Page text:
Progress Chassis Company
The editors have been using this section as a “build up”. It has also been used to give advance credit to those that made significant contributions to Colin and Lotus cars. There are other names to follow and no particular priority has been given. These series of articles have been undertaken to record with due justice those that helped but who did not always receive proportionate recognition.
It will also serve to place the achievements in better perspective. A further advantage of this approach is that it helps us appreciate the value of team work and how mutual respect and shared standards might be adopted. Colin Chapman and Lotus were astute in their incorporation of extraordinarily gifted craftsmen / engineers who helped overcome problems and modest beginnings. Lastly it is hoped that it can explain the necessity of theory and practice; design and craft execution and that they remain fundamental to harmonious problem resolution.
John Teychenne was the founder of Progress Chassis Co. He was joined by Dave Kelsey, Frank Coltman and others in the early 1950’s.
John and Colin had attended Scholl together and had been boy hood friends. Colin had lived with his parents at the Railway Hotel in Tottenham Lane until they moved to Muswell Hill. John was based at 19 Ribblesdale Road on the other side of Tottenham Lane. When Colin’s dad Stan gave Colin use of the stable block to work from; John was only 100 yards or so away. [See photographs]
.How John developed his welding skills has not been elaborated but he had the motivation and resources to create his own special. There has been a suggestion that there was some learning on the job. It is possible that Len Terry might have made a contribution to the design or construction. [With some overlap; please see our article on Williams and Pritchard and other contemporaries]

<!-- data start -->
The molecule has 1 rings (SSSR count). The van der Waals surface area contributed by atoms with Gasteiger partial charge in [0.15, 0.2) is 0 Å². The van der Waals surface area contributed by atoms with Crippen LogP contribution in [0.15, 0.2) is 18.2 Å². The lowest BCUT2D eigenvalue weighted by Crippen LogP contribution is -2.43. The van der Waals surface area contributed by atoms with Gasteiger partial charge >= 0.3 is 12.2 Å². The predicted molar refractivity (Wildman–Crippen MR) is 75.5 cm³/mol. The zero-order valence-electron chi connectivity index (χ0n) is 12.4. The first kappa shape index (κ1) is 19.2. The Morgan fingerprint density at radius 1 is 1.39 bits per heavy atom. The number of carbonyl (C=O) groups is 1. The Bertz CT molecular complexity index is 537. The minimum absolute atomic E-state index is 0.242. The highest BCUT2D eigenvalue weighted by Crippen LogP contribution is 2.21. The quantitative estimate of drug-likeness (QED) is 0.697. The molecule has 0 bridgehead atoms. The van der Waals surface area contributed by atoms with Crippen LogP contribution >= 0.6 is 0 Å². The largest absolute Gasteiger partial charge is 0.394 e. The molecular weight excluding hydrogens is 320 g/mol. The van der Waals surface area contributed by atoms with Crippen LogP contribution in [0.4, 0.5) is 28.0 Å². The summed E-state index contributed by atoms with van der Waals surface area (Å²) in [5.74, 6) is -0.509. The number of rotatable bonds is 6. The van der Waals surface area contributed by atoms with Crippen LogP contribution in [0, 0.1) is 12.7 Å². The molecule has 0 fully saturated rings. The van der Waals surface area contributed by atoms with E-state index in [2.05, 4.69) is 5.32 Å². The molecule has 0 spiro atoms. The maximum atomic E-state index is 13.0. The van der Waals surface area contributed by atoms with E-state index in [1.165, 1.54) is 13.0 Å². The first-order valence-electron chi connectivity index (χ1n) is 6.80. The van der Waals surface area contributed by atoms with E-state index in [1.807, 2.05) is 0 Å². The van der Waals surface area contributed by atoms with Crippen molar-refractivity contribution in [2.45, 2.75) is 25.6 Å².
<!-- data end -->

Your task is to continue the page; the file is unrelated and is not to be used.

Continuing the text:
The proximity, the friendship, and shared interest in motorsport made for a potent local net work. This enabled introductions to be made and reputations communicated.
It’s possible that John and his team might have contributed to the chassis of the early Lotus trials cars or they might have made or adapted components.
The first major complete chassis that is attributed to Chapman and Progress is the Clairmonte Special.
This car had many very advanced features and is particularly well described in Peter Ross’s book. [Please also see photographs].
The Lotus Mk.VI
Colin had developed the Mk.VI essentially for the 1172 Formula that had been proposed by the 750 Motor Club. He also hoped that the car might also be made eligible for national class racing up to 1500cc.
To these ends the first car was built up with considerable help of the Allen brothers. [Nigel and Michael were to make such a significant contribution that it is intended to devote an entire article to them. This will follow shortly]
Dave Kelsey was to comment when he first saw the first Mk.VI,
“The car was immaculate in unpainted aluminium, gleaming in the Sunday morning sunshine but I had no way to know that this was to be the forerunner of a whole new breed of car …………….. It was revelatory, therefore to see this shiny, nest two seater – engine lost in spacious and spotless engine compartment, exhaust burbling twin SU carburettors, rocking gently as Nigel blipped the throttle. I already knew Colin could make a car go, having watched the Lotus Mk.III perform spectacularly well at various meetings and now had produced one that looked right and almost professional”